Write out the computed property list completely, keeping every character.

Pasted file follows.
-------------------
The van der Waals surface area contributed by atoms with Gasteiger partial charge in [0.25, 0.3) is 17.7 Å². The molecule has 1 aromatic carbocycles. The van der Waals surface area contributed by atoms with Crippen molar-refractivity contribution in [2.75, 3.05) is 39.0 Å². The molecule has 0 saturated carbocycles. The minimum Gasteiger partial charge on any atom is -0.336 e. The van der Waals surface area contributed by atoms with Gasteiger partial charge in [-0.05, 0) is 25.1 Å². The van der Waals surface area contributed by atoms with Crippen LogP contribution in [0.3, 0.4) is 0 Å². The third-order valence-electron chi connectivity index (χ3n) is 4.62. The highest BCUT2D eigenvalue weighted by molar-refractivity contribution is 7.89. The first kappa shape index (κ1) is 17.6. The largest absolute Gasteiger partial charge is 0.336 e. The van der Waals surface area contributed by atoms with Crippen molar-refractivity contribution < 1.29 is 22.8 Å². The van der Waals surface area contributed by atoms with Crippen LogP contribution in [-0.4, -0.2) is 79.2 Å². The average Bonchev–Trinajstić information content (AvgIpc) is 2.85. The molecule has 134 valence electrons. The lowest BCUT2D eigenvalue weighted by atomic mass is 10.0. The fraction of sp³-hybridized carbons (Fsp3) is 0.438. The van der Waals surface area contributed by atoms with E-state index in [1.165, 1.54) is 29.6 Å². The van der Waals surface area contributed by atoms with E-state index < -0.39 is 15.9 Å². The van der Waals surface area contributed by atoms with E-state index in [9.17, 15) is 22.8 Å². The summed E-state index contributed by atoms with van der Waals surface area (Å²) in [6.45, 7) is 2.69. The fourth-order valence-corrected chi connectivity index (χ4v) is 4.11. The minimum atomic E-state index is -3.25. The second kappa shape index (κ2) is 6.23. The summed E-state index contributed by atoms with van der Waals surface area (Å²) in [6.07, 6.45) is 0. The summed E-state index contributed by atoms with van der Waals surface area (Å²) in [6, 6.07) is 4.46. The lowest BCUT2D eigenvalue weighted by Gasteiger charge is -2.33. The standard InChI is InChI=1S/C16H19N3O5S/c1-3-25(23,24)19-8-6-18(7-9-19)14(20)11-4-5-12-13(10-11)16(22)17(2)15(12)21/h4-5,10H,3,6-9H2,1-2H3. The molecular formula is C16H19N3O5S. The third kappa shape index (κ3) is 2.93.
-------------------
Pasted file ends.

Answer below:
The van der Waals surface area contributed by atoms with Gasteiger partial charge in [0.25, 0.3) is 17.7 Å². The molecule has 1 aromatic carbocycles. The van der Waals surface area contributed by atoms with Crippen molar-refractivity contribution in [2.75, 3.05) is 39.0 Å². The molecule has 0 saturated carbocycles. The minimum Gasteiger partial charge on any atom is -0.336 e. The van der Waals surface area contributed by atoms with Gasteiger partial charge in [-0.05, 0) is 25.1 Å². The van der Waals surface area contributed by atoms with Crippen LogP contribution in [0.3, 0.4) is 0 Å². The third-order valence-electron chi connectivity index (χ3n) is 4.62. The highest BCUT2D eigenvalue weighted by molar-refractivity contribution is 7.89. The first kappa shape index (κ1) is 17.6. The largest absolute Gasteiger partial charge is 0.336 e. The van der Waals surface area contributed by atoms with Crippen molar-refractivity contribution < 1.29 is 22.8 Å². The van der Waals surface area contributed by atoms with Crippen LogP contribution in [-0.4, -0.2) is 79.2 Å². The average Bonchev–Trinajstić information content (AvgIpc) is 2.85. The molecule has 134 valence electrons. The lowest BCUT2D eigenvalue weighted by atomic mass is 10.0. The fraction of sp³-hybridized carbons (Fsp3) is 0.438. The van der Waals surface area contributed by atoms with E-state index in [1.165, 1.54) is 29.6 Å². The van der Waals surface area contributed by atoms with E-state index < -0.39 is 15.9 Å². The van der Waals surface area contributed by atoms with E-state index in [9.17, 15) is 22.8 Å². The summed E-state index contributed by atoms with van der Waals surface area (Å²) in [6.45, 7) is 2.69. The fourth-order valence-corrected chi connectivity index (χ4v) is 4.11. The minimum atomic E-state index is -3.25. The second kappa shape index (κ2) is 6.23. The summed E-state index contributed by atoms with van der Waals surface area (Å²) in [6.07, 6.45) is 0. The summed E-state index contributed by atoms with van der Waals surface area (Å²) in [6, 6.07) is 4.46. The lowest BCUT2D eigenvalue weighted by Gasteiger charge is -2.33. The standard InChI is InChI=1S/C16H19N3O5S/c1-3-25(23,24)19-8-6-18(7-9-19)14(20)11-4-5-12-13(10-11)16(22)17(2)15(12)21/h4-5,10H,3,6-9H2,1-2H3. The molecular formula is C16H19N3O5S. The third kappa shape index (κ3) is 2.93.